# Why doesn’t a conductor have hole current?

I understand how holes are treated as independent mobile charges by imagining each cation left behind when an electron jumps to an adjacent hole as “moving” positive charges (holes).

I also understand that conventional current refers to the flow of “extra” electrons not part of a covalent bond pair (like in an n-type semiconductor) flowing in the conduction band, and that the flow/jumping of electrons from one bond pair to a hole in an adjacent bond pair refers to the hole current in the valence band.

But I don’t understand why hole currents are neglected in conductors. In conductors, valence bands and conduction bands are said to overlap, but what exactly does this mean for the movement of electrons? In solid states, we say that metals consist of a sea of mobile electrons in a lattice of fixed positive ions. Is this the reason we say there’s no hole current? Because the leftover cations can’t really move (even virtually, since there’s no adjacent bond pair “jumps”)?

Am I confused about what hole current is or what conduction current is? Because the same question for conductors could be asked for the majority charge carriers in n-type semiconductors. How exactly does not being part of a covalent bond and lying in an independent orbital give these majority charge carriers more “freedom”? The cations that these extra electrons leave behind when they flow freely are similarly fixed in the lattice, but why can’t that one empty orbital from which the extra conduction electron emerged be treated as a hole too? Why reserve that term only for vacancies created in bond pairs? Is it because no electrons can actually jump into these lone vacancies, thereby ensuring that the vacancy stays with the same atom?

I feel like I’m very close to the answer but I can’t quite get it. Hopefully, my chain of reasoning is clear.

• You have your answer: a hole is "moving" not because of moving atoms of the lattice. In metals in a lattice with fixed positive ions it happens the same - no atomic motion.. Feb 1, 2020 at 8:25
• Hole conduction most certainly is a thing in metals. As one example, under high field conditions the Hall coefficient of Al goes positive. Many real metals have complex band structures with multiple bands or pockets of bands involved in conduction. Under normal conditions it is just easier to lump all conduction as ‘electrons’ and leave it at that. Feb 1, 2020 at 14:11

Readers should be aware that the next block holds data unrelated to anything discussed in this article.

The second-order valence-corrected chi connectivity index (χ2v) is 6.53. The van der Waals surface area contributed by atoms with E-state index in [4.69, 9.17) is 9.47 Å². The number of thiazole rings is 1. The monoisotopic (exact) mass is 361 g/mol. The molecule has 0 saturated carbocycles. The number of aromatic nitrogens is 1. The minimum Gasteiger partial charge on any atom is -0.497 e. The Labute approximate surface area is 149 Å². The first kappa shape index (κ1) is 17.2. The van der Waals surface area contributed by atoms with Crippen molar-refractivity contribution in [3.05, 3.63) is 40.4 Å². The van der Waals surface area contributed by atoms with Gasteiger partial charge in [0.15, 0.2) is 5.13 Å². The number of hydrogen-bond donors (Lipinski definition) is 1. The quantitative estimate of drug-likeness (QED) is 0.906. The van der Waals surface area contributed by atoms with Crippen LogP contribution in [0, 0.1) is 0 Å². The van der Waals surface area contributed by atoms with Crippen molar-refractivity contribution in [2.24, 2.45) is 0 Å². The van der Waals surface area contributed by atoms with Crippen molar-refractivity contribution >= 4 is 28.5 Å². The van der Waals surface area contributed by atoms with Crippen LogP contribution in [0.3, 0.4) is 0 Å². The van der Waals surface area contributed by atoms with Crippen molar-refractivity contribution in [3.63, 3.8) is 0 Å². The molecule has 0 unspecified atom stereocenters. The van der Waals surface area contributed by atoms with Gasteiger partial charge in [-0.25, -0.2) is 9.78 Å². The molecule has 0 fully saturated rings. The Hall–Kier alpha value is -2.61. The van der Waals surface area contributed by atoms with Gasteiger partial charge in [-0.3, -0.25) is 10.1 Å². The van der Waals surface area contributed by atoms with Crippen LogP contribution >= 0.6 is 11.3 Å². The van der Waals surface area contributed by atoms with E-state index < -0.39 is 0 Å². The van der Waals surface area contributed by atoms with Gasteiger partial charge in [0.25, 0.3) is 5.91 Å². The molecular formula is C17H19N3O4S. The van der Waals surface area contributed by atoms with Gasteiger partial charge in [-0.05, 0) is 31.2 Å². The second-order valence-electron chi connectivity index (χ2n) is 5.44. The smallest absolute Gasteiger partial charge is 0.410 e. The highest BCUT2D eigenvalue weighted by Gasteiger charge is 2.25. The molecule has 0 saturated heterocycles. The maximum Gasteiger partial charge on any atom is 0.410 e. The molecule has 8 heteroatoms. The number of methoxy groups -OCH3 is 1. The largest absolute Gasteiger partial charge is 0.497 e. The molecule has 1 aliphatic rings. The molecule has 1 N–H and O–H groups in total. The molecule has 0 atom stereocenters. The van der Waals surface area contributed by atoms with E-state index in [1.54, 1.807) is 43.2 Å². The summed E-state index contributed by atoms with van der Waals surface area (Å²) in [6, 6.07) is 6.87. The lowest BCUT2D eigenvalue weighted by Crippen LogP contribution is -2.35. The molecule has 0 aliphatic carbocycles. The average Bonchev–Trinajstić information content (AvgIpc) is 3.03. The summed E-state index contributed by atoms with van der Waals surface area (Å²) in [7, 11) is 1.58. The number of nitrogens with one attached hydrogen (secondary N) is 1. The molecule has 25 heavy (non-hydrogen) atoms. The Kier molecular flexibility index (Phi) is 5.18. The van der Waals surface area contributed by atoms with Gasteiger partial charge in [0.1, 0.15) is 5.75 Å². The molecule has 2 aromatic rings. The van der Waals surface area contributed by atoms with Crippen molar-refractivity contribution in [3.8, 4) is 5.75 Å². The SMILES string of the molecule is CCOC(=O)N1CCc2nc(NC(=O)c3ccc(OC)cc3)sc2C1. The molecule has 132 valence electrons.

• Holes are holes - unoccupied electron states. Cations are cations. Not the same thing at all. Feb 1, 2020 at 16:34
• Solid state band structures are not atomic orbitals. Thinking in atomic terms about it just isn’t going to get you anywhere. Electrons in either the conduction or valence bands are not associated with atoms in the crystal. They are extended states in the solid. Feb 1, 2020 at 17:42
• Read the above. Band structure. Unfilled bands. Forget ‘covalent bond pairs’ and other incorrect hand-waving explanations of electrons and holes in semiconductors and other materials. Feb 1, 2020 at 23:11

TLDR

Semiconductors - easier to visualize a hole as a broken bond and you can add up numbers of holes and electrons and figure out currents.

Metals - Need to understand Fermi Surfaces and Reduced Brillouin Zones. When in magnetic field you have Hole like orbits, Electron like orbits. It depends on the Zone being filled - no conduction if the zone is filled (no fermi surface in the zone), Hole like behavior if the the zone is filled with electron states but has unfilled states at the middle of the zone and Electron like behavior if the zone is has unfilled states but filled states in the middle of zone. Then there are open orbits and the electrons move along the Fermi Surface from zone to zone.

In semiconductors it is a little bit easier to treat the hole as a particle and think of having a heavier effective mass and an opposite charge to an electron by thinking of it as an empty bond or state moving around. For the moment forget about doping and consider an intrinsic semiconductor material and excite it with a photon, and you will get an exciton where the electron will orbit the hole and act like a hydrogen molecule, and if you have an electric field you can separate and hole from the electron each will travel to the appropriate electrode. If you have a photoconductive detector, since the electrons and holes have different mobilites you can even have photoconductive gain by pulling another electron out of an electrode. If you have an avalanche photodiode you can find that you have different multiplication factors for holes and electrons. So all in all talking about holes is useful and easier to visualize in semiconductors. For photocurrents you can sum up can count the holes and electrons etc.